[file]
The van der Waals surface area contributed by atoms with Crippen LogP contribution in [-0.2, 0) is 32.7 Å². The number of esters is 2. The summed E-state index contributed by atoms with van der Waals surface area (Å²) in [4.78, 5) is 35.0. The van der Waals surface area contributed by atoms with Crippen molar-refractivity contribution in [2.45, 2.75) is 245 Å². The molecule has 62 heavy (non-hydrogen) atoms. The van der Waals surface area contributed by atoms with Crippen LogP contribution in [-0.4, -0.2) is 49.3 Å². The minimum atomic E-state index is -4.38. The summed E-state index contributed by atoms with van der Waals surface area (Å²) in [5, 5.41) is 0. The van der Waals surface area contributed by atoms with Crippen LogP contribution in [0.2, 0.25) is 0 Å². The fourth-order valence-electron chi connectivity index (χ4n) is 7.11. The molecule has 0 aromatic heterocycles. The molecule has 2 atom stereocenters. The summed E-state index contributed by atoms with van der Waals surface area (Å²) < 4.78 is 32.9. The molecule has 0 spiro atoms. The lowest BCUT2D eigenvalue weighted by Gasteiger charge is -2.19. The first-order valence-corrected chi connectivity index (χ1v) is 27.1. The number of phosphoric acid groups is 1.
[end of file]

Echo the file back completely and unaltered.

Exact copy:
The van der Waals surface area contributed by atoms with Crippen LogP contribution in [-0.2, 0) is 32.7 Å². The number of esters is 2. The summed E-state index contributed by atoms with van der Waals surface area (Å²) in [4.78, 5) is 35.0. The van der Waals surface area contributed by atoms with Crippen molar-refractivity contribution in [2.45, 2.75) is 245 Å². The molecule has 62 heavy (non-hydrogen) atoms. The van der Waals surface area contributed by atoms with Crippen LogP contribution in [-0.4, -0.2) is 49.3 Å². The minimum atomic E-state index is -4.38. The summed E-state index contributed by atoms with van der Waals surface area (Å²) in [5, 5.41) is 0. The van der Waals surface area contributed by atoms with Crippen LogP contribution in [0.2, 0.25) is 0 Å². The fourth-order valence-electron chi connectivity index (χ4n) is 7.11. The molecule has 0 aromatic heterocycles. The molecule has 2 atom stereocenters. The summed E-state index contributed by atoms with van der Waals surface area (Å²) < 4.78 is 32.9. The molecule has 0 spiro atoms. The lowest BCUT2D eigenvalue weighted by Gasteiger charge is -2.19. The first-order valence-corrected chi connectivity index (χ1v) is 27.1. The number of phosphoric acid groups is 1.